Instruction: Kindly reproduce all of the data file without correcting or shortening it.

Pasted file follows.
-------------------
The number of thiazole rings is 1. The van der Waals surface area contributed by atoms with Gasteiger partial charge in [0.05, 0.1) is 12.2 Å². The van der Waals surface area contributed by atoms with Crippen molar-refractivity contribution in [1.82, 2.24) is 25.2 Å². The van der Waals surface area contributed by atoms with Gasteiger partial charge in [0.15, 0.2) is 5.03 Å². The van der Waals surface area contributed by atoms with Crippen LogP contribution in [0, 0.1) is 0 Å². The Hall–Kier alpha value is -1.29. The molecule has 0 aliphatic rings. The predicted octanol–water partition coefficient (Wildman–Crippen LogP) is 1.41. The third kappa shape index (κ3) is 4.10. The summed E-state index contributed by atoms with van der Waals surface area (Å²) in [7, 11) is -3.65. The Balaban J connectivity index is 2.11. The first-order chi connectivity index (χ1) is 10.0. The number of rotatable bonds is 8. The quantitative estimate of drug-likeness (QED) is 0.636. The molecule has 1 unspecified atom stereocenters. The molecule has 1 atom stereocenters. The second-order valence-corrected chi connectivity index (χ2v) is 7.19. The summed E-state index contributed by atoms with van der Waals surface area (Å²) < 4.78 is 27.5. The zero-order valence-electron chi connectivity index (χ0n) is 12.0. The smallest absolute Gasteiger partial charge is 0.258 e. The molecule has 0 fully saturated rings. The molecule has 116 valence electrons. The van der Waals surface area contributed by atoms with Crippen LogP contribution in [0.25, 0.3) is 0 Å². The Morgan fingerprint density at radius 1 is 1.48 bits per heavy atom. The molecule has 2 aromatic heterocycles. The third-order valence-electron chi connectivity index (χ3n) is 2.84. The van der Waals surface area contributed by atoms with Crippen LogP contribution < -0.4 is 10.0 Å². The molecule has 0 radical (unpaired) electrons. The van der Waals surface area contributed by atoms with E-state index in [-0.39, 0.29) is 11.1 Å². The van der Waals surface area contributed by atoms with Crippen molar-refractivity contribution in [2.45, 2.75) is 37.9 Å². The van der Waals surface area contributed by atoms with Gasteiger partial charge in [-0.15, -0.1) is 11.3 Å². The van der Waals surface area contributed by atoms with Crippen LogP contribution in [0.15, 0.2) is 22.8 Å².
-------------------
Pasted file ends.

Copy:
The number of thiazole rings is 1. The van der Waals surface area contributed by atoms with Gasteiger partial charge in [0.05, 0.1) is 12.2 Å². The van der Waals surface area contributed by atoms with Crippen molar-refractivity contribution in [1.82, 2.24) is 25.2 Å². The van der Waals surface area contributed by atoms with Gasteiger partial charge in [0.15, 0.2) is 5.03 Å². The van der Waals surface area contributed by atoms with Crippen LogP contribution in [0, 0.1) is 0 Å². The Hall–Kier alpha value is -1.29. The molecule has 0 aliphatic rings. The predicted octanol–water partition coefficient (Wildman–Crippen LogP) is 1.41. The third kappa shape index (κ3) is 4.10. The summed E-state index contributed by atoms with van der Waals surface area (Å²) in [7, 11) is -3.65. The Balaban J connectivity index is 2.11. The first-order chi connectivity index (χ1) is 10.0. The number of rotatable bonds is 8. The quantitative estimate of drug-likeness (QED) is 0.636. The molecule has 1 unspecified atom stereocenters. The molecule has 1 atom stereocenters. The second-order valence-corrected chi connectivity index (χ2v) is 7.19. The summed E-state index contributed by atoms with van der Waals surface area (Å²) < 4.78 is 27.5. The zero-order valence-electron chi connectivity index (χ0n) is 12.0. The smallest absolute Gasteiger partial charge is 0.258 e. The molecule has 0 fully saturated rings. The molecule has 116 valence electrons. The van der Waals surface area contributed by atoms with Crippen LogP contribution in [0.25, 0.3) is 0 Å². The Morgan fingerprint density at radius 1 is 1.48 bits per heavy atom. The molecule has 2 aromatic heterocycles. The third-order valence-electron chi connectivity index (χ3n) is 2.84. The van der Waals surface area contributed by atoms with Crippen LogP contribution < -0.4 is 10.0 Å². The molecule has 0 radical (unpaired) electrons. The van der Waals surface area contributed by atoms with E-state index in [-0.39, 0.29) is 11.1 Å². The van der Waals surface area contributed by atoms with Crippen molar-refractivity contribution in [2.45, 2.75) is 37.9 Å². The van der Waals surface area contributed by atoms with Gasteiger partial charge in [-0.15, -0.1) is 11.3 Å². The van der Waals surface area contributed by atoms with Crippen LogP contribution in [0.15, 0.2) is 22.8 Å².